There’s a silver lining to another set of stodgy housing market figures - at least one sector, for those buying their first home, is storming ahead.
“The number of mortgages being taken out by first time buyers has continued to approach pre-financial crisis levels in recent months” explains Robert Gardner, chief economist behind the Nationwide monthly house price index.
“First time buyer numbers have been supported by the strength of labour market conditions, with employment rising at a healthy rate, and earnings growth slowly gathering momentum” he continues.
“While house prices remain high relative to average earnings, low mortgage rates have helped to support mortgage affordability. Indeed, raising a deposit appears to be the major barrier for prospective first time buyers, since the cost of servicing the typical mortgage remains in line with or below long-run averages as a share of take home pay in most regions of the UK.”
Gardner says the only major exception to this is in London and parts of the south of England where affordability pressures are more acute, and where mortgage costs as well as deposits pose a challenge to young purchasers.
“In 2018, first time buyer incomes were in line with or below average incomes in most regions. However in the East, South East and London, first time buyers’ incomes were significantly higher than average incomes (60 per cent higher in London), illustrating the extent to which many prospective buyers are priced out of the market in those areas.”
The broadly good news on sharply rising first time buyer numbers in most areas is the silver lining to a housing market that appears to be stagnating.
“Indicators of housing market activity, such as the number of property transactions and the number of mortgages approved for house purchase, have remained broadly stable in recent months, even though survey data suggests that sentiment has softened. Measures of consumer confidence weakened around the turn of the year and surveyors report that new buyer enquiries have remained subdued” explains Gardner.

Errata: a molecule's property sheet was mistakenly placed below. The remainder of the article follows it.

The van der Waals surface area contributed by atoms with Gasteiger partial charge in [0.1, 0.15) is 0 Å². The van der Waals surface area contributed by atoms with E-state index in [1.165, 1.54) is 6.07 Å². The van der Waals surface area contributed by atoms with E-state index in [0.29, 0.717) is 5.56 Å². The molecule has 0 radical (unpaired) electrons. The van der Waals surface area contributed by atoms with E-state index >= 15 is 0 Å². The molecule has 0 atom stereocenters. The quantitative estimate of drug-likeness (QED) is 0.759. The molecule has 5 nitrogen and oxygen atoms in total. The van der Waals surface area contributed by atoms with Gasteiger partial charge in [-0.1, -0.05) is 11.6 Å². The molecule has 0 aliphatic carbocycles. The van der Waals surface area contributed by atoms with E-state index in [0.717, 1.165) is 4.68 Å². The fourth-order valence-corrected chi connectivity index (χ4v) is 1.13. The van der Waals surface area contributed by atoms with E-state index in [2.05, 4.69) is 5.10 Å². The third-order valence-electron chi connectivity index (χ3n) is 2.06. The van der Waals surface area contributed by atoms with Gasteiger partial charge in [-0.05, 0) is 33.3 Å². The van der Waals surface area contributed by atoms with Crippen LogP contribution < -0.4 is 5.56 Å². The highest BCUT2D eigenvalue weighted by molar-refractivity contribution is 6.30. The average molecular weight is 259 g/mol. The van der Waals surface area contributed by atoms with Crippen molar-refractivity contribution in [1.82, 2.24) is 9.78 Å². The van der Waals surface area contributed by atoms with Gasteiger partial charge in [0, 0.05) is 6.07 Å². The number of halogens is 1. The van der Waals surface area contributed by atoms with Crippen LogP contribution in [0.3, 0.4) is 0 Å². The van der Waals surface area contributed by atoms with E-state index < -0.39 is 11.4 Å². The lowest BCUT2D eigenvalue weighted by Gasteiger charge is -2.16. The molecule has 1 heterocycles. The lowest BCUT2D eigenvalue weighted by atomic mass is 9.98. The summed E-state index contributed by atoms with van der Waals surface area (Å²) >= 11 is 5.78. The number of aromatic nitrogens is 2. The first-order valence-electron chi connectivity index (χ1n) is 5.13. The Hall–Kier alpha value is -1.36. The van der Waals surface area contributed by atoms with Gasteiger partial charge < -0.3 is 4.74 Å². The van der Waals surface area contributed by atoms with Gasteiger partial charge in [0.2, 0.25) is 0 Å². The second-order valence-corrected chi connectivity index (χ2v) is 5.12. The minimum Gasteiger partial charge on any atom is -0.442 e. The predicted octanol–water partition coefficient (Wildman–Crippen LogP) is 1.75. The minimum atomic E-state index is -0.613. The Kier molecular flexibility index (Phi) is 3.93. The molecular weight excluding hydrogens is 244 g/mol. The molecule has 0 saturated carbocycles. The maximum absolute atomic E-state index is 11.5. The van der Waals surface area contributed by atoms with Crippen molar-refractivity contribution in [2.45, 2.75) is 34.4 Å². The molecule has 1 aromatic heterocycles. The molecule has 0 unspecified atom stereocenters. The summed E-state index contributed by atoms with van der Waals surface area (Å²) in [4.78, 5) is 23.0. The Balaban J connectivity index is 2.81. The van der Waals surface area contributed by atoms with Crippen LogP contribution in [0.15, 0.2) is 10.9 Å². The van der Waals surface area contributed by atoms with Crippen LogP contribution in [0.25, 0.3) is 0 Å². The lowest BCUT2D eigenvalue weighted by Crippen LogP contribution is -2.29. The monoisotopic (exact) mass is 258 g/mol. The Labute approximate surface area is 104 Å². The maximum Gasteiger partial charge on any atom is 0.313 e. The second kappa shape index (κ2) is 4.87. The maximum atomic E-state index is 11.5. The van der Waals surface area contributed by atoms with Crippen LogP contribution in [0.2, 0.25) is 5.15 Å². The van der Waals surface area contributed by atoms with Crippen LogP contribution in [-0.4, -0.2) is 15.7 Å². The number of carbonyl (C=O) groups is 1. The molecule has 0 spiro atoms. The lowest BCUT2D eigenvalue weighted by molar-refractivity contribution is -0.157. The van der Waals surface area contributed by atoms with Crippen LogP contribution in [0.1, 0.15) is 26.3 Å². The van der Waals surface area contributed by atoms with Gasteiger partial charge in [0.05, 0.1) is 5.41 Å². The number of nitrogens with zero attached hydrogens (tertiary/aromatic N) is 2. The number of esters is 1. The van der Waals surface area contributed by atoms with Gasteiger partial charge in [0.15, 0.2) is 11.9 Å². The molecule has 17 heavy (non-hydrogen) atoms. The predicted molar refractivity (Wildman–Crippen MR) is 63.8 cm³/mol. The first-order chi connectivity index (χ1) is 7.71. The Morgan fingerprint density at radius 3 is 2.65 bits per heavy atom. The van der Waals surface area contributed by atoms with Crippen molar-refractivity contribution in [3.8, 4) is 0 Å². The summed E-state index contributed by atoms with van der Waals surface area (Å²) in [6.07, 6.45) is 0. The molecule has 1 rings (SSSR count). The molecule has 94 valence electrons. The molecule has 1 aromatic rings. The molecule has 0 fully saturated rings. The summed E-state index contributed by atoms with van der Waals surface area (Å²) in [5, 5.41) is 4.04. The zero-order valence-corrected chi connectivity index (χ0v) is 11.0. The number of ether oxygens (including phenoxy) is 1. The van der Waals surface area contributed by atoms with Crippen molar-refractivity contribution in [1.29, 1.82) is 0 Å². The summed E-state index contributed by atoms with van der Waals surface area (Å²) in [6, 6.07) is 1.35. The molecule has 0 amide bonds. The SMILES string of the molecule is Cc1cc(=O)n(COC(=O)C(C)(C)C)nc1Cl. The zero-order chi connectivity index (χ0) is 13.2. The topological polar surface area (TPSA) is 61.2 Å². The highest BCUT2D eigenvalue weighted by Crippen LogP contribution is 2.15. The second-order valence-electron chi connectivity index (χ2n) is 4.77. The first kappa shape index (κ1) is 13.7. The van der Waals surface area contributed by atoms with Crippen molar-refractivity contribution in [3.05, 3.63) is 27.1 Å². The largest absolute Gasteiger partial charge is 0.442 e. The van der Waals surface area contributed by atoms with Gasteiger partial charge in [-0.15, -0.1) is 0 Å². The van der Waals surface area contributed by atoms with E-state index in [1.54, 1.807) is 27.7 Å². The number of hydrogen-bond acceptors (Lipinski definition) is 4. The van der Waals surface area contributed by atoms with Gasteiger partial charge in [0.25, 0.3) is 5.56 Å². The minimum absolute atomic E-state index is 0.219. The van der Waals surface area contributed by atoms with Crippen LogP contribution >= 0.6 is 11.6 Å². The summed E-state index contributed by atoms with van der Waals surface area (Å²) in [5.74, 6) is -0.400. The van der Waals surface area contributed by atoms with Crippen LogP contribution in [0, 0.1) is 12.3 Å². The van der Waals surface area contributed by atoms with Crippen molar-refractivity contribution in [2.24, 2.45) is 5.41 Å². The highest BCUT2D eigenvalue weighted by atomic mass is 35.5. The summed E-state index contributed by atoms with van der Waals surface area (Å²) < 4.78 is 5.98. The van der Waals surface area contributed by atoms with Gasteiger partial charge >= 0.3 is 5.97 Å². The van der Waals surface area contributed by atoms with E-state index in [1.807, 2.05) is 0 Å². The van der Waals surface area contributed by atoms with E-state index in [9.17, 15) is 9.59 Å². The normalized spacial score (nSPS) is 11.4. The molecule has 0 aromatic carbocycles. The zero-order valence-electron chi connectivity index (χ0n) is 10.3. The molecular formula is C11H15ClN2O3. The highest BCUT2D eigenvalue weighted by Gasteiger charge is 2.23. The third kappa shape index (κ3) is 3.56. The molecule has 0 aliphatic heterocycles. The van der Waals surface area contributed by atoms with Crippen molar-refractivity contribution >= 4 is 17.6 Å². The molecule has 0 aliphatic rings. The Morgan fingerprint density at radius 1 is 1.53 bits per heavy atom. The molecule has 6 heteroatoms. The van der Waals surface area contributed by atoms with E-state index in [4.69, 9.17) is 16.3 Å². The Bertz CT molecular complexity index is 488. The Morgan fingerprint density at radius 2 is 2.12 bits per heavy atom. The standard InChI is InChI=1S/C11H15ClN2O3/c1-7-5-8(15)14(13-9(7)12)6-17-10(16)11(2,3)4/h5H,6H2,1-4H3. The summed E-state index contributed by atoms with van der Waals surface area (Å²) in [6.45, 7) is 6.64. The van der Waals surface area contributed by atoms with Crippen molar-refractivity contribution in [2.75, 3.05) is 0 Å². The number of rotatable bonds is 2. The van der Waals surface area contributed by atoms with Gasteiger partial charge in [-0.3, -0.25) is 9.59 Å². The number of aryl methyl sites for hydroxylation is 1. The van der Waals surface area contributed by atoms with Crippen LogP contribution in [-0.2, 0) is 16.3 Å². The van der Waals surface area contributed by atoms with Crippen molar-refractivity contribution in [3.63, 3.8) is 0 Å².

“While the number of properties coming onto the market has also slowed, this doesn’t appear to have been enough to prevent a modest shift in the balance of supply and demand in favour of buyers in recent months. April marks the fifth month in a row in which annual house price growth has been below one per cent.”
Agents have continued to hold out hope that the current lull will prompt a pick up over or beyond the summer.
“Given the previous years of outstanding house price growth, we could be forgiven for thinking that anything below the one per cent mark where the annual rate is concerned, is entering life support territory” says Marc von Grundherr, director of London agency Benham and Reeves.
“This simply isn’t the case … it’s likely that we will see conditions accelerate through the spring and summer seasons with some more positive growth levels registered despite the continued uncertainty of Brexit” he says.
And Jeremy Leaf, who runs his own London agency and is a former RICS residential chairman, adds: “Soft growth in the last set of figures from Nationwide is continuing and confirmed on the high street. Clearly, Brexit uncertainty in the minds of homebuyers is still outweighing almost record low mortgage rates and employment numbers, as well as improved affordability.”
He concludes: “A glimmer of good news is that first-time buyers are taking advantage, particularly of Help to Buy and deposits from the Bank of Mum and Dad, not forgetting reduced competition from landlords. However, landlords leaving the sector has meant some hardening of rents which has made deposit saving, we are finding particularly in London, more difficult, and which is making that illusive first purchase trickier”
Finally the online agency Yopa has its says, with spokesman Mike Scott stating: “There is no sign of any kind of sustained fall in UK average house prices, which would usually show up first as a drop in the number of house sales rather than in prices. We therefore expect continued slow house price growth this year, except where affordability limits have been exceeded in London and south-east England.